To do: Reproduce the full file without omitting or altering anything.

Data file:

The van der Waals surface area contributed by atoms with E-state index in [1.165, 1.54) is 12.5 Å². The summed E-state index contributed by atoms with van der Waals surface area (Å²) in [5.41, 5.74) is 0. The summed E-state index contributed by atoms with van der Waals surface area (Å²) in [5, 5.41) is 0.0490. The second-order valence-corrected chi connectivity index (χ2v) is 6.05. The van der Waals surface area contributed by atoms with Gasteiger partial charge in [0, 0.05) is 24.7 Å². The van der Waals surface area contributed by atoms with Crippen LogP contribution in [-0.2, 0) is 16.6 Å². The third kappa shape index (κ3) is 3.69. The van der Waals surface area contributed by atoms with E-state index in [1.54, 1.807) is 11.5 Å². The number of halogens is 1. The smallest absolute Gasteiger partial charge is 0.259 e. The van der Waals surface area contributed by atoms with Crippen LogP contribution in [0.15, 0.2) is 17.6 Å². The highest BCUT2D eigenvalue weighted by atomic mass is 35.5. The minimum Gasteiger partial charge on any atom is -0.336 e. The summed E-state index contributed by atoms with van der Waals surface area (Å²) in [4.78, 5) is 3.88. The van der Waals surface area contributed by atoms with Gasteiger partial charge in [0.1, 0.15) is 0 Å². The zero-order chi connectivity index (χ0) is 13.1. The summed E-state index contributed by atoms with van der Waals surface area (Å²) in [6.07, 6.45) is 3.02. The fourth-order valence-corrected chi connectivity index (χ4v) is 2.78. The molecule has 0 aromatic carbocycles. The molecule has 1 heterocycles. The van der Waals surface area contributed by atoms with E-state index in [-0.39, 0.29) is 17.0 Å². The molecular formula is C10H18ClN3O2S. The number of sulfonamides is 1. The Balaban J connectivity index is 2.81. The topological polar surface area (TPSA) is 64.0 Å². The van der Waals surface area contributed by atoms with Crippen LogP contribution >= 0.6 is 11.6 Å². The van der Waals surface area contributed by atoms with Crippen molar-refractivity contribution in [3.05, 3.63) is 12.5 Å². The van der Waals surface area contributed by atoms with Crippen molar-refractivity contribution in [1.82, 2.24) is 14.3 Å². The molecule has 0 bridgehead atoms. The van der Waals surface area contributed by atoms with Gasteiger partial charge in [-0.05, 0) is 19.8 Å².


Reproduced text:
The van der Waals surface area contributed by atoms with E-state index in [1.165, 1.54) is 12.5 Å². The summed E-state index contributed by atoms with van der Waals surface area (Å²) in [5.41, 5.74) is 0. The summed E-state index contributed by atoms with van der Waals surface area (Å²) in [5, 5.41) is 0.0490. The second-order valence-corrected chi connectivity index (χ2v) is 6.05. The van der Waals surface area contributed by atoms with Gasteiger partial charge in [0, 0.05) is 24.7 Å². The van der Waals surface area contributed by atoms with Crippen LogP contribution in [-0.2, 0) is 16.6 Å². The third kappa shape index (κ3) is 3.69. The van der Waals surface area contributed by atoms with E-state index in [1.54, 1.807) is 11.5 Å². The number of halogens is 1. The smallest absolute Gasteiger partial charge is 0.259 e. The van der Waals surface area contributed by atoms with Crippen LogP contribution in [0.15, 0.2) is 17.6 Å². The highest BCUT2D eigenvalue weighted by atomic mass is 35.5. The minimum Gasteiger partial charge on any atom is -0.336 e. The summed E-state index contributed by atoms with van der Waals surface area (Å²) in [4.78, 5) is 3.88. The van der Waals surface area contributed by atoms with Gasteiger partial charge in [0.1, 0.15) is 0 Å². The zero-order chi connectivity index (χ0) is 13.1. The summed E-state index contributed by atoms with van der Waals surface area (Å²) in [6.07, 6.45) is 3.02. The fourth-order valence-corrected chi connectivity index (χ4v) is 2.78. The molecule has 0 aromatic carbocycles. The molecule has 1 heterocycles. The van der Waals surface area contributed by atoms with E-state index in [-0.39, 0.29) is 17.0 Å². The molecular formula is C10H18ClN3O2S. The number of sulfonamides is 1. The Balaban J connectivity index is 2.81. The topological polar surface area (TPSA) is 64.0 Å². The van der Waals surface area contributed by atoms with Crippen LogP contribution >= 0.6 is 11.6 Å². The van der Waals surface area contributed by atoms with Crippen molar-refractivity contribution in [3.05, 3.63) is 12.5 Å². The van der Waals surface area contributed by atoms with Crippen molar-refractivity contribution in [1.82, 2.24) is 14.3 Å². The molecule has 0 bridgehead atoms. The van der Waals surface area contributed by atoms with Gasteiger partial charge in [-0.05, 0) is 19.8 Å².